Gallery: Dr. Dog Dazzles The Majestic


Photos by: Morgan Winston

By Logan Rude, Editor-in-chief

Up until this past weekend, the only combinations of “Dr.” and “Dog” in my music library were collaborations between Dr. Dre and Snoop Dogg over their decades-long careers. However, after attending the sold-out Dr. Dog show at the Majestic on February 22, that wasn’t the case anymore.

For those of you who don’t know (myself included), Dr. Dog is a Philadelphia-based rock band that has been active since the early 2000s. Over the years, they’ve explored the worlds of indie rock — their primary domain — Americana, indie folk with bits of psychedelic and classic rock. They’re a classic guitar-driven indie rock band with the clothes to match.

On tour in support of their latest album, Critical Equation, which released in 2018 as their 10th release overall, Dr. Dog brought out intense guitar-focused jams that shook most of the crowd to their PBR-filled cores.

Before Dr. Dog took the stage, The Nude Party — a rock group from North Carolina — ripped the stage apart with their long, interweaving jam session. The seven-man band ran through a set list of wildly energetic songs which were slightly reminiscent of rock from the 60s: The Rolling Stones and The Beach Boys to name a few.

After an intermission that seemed as long as the opener’s set, Dr. Dog emerged on stage to “It Takes Two” by Rob Base & DJ EZ Rock. It was an odd choice, but it got me to perk back up from the intermission-induced slump I found myself in, so I suppose it did its job.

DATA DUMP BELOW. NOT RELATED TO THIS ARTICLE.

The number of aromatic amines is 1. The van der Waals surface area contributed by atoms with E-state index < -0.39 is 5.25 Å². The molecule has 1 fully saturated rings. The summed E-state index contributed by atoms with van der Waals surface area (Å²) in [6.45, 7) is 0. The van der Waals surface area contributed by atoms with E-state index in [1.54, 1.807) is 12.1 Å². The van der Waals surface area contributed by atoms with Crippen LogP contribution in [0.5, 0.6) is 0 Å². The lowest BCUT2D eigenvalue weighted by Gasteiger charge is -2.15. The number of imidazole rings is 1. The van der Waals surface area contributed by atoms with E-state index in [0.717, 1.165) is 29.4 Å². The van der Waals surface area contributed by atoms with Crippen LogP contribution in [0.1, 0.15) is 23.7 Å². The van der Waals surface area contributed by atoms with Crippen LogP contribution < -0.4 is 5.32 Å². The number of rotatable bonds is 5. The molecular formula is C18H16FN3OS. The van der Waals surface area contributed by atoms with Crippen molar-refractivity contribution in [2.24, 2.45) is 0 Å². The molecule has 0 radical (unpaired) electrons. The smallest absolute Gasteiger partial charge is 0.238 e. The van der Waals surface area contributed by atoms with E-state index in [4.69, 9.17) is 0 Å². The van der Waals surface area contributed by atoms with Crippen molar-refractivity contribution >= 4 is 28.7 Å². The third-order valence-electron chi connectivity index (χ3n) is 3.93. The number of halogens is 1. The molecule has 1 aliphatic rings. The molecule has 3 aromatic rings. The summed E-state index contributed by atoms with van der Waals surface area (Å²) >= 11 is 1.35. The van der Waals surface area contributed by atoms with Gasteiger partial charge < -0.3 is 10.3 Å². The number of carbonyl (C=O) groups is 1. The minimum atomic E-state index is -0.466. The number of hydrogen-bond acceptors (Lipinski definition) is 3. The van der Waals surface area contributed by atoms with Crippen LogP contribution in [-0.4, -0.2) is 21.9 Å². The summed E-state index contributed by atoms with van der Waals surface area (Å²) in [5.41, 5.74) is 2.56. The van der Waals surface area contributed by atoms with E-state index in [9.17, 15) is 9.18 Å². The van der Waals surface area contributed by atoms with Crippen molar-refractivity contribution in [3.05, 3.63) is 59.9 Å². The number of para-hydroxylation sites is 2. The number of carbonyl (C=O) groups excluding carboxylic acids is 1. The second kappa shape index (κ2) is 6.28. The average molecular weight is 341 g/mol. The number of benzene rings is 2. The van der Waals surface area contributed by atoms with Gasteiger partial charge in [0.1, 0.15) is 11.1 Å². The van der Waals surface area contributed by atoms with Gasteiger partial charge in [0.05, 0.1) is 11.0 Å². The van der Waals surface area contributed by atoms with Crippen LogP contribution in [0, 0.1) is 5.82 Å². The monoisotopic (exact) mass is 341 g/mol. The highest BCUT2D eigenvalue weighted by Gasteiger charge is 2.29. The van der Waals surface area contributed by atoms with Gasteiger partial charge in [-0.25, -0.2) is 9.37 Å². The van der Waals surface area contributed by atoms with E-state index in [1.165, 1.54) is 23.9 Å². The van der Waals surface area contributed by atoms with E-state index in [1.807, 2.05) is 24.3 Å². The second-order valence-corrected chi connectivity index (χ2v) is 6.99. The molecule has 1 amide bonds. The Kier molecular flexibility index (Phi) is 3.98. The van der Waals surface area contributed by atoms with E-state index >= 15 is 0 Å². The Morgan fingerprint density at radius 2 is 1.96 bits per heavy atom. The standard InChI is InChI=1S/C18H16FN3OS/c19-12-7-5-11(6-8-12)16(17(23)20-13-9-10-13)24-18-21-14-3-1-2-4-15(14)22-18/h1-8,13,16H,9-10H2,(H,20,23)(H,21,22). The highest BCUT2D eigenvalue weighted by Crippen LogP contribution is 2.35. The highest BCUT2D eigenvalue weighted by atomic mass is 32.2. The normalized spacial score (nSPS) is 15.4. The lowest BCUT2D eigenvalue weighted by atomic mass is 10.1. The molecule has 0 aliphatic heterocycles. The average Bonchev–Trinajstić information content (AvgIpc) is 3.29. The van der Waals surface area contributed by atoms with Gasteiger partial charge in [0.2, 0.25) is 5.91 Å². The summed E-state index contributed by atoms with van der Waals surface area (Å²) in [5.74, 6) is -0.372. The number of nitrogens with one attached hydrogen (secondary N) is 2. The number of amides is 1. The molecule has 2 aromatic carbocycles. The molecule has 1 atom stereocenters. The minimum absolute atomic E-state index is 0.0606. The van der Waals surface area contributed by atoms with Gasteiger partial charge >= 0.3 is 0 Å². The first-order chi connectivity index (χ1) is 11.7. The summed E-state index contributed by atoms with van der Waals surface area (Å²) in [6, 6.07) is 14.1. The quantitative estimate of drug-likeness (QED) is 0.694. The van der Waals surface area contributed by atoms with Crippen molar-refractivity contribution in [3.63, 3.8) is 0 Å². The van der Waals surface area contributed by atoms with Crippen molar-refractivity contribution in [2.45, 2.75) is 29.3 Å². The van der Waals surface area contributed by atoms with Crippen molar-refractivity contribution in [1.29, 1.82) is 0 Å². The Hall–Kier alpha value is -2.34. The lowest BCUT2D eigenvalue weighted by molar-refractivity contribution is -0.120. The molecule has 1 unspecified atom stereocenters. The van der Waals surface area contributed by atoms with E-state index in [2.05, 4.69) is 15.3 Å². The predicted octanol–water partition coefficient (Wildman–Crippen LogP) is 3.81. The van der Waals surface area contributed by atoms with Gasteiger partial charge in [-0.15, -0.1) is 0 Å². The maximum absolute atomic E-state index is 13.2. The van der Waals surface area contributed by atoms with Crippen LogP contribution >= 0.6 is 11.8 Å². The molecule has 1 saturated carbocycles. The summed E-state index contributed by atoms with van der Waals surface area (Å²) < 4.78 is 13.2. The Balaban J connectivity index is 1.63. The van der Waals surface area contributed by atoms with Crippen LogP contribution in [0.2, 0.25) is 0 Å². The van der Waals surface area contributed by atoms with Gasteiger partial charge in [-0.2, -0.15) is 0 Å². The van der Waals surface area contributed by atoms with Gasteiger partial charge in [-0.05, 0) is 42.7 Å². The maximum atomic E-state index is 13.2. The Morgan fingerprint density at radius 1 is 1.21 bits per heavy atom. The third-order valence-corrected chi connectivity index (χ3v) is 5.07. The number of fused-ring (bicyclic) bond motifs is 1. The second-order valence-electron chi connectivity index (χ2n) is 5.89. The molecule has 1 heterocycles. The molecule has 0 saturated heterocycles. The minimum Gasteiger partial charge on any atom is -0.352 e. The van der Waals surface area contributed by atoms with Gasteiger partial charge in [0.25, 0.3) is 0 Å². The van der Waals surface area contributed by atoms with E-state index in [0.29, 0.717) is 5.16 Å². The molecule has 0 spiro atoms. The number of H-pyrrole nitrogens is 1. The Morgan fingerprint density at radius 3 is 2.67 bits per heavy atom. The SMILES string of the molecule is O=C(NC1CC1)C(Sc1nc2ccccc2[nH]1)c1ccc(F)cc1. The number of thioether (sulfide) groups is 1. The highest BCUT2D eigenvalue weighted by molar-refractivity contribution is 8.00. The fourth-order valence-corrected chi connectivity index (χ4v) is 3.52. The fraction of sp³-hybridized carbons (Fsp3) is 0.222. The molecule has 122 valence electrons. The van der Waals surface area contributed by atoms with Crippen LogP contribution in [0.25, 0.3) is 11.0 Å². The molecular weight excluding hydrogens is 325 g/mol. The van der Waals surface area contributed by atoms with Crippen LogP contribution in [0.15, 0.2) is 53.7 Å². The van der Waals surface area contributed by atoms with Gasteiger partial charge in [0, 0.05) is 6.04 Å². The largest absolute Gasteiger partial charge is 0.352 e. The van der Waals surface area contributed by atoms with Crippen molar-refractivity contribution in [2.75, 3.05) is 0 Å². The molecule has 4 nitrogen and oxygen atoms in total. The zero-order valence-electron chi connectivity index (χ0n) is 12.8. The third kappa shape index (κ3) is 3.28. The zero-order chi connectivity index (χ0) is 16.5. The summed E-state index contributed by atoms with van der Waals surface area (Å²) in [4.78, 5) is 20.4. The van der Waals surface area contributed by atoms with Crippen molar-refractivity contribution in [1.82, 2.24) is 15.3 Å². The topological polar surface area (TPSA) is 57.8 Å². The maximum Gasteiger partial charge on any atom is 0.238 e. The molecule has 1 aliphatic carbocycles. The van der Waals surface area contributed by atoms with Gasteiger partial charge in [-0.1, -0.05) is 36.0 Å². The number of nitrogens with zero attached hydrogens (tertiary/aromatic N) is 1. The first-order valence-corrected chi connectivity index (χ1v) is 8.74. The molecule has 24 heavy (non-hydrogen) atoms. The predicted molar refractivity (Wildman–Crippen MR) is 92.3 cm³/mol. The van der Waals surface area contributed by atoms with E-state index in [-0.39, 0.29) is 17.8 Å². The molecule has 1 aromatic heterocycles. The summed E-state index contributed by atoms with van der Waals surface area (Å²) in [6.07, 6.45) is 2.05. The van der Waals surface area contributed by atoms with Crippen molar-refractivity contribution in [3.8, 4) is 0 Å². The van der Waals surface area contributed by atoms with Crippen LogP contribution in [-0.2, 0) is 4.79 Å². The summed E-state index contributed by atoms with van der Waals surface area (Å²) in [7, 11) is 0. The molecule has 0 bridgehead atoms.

Unfortunately, my unfamiliarity with Dr. Dog’s discography means I can’t tell you exactly which of the fan favorites they performed. One thing I can tell you though is that this crowd was filled with a sense of excitement. Now, you may be thinking, “Of course they were, Logan. They were at a concert. That’s naturally exciting.” I would then concede to the point that concerts are naturally exciting because most of the time they really are. This show, however, had a feeling of unity in the air. Strangers chatted about the music, the main crowd swayed back and forth as one unit and people were hyper-courteous at the bar. (That last one may not seem as relevant, but when you’ve got a venue full of beer-lovers, it’s absolutely vital.)

During the night, I was trying to soak in the atmosphere present at the Majestic. My biggest takeaway was that while Dr. Dog’s music doesn’t necessarily appeal to my individual tastes, they do what they’ve set out to do very well. I’ve explored a bit of their discography since then, and I may very well continue doing so in the weeks to come.



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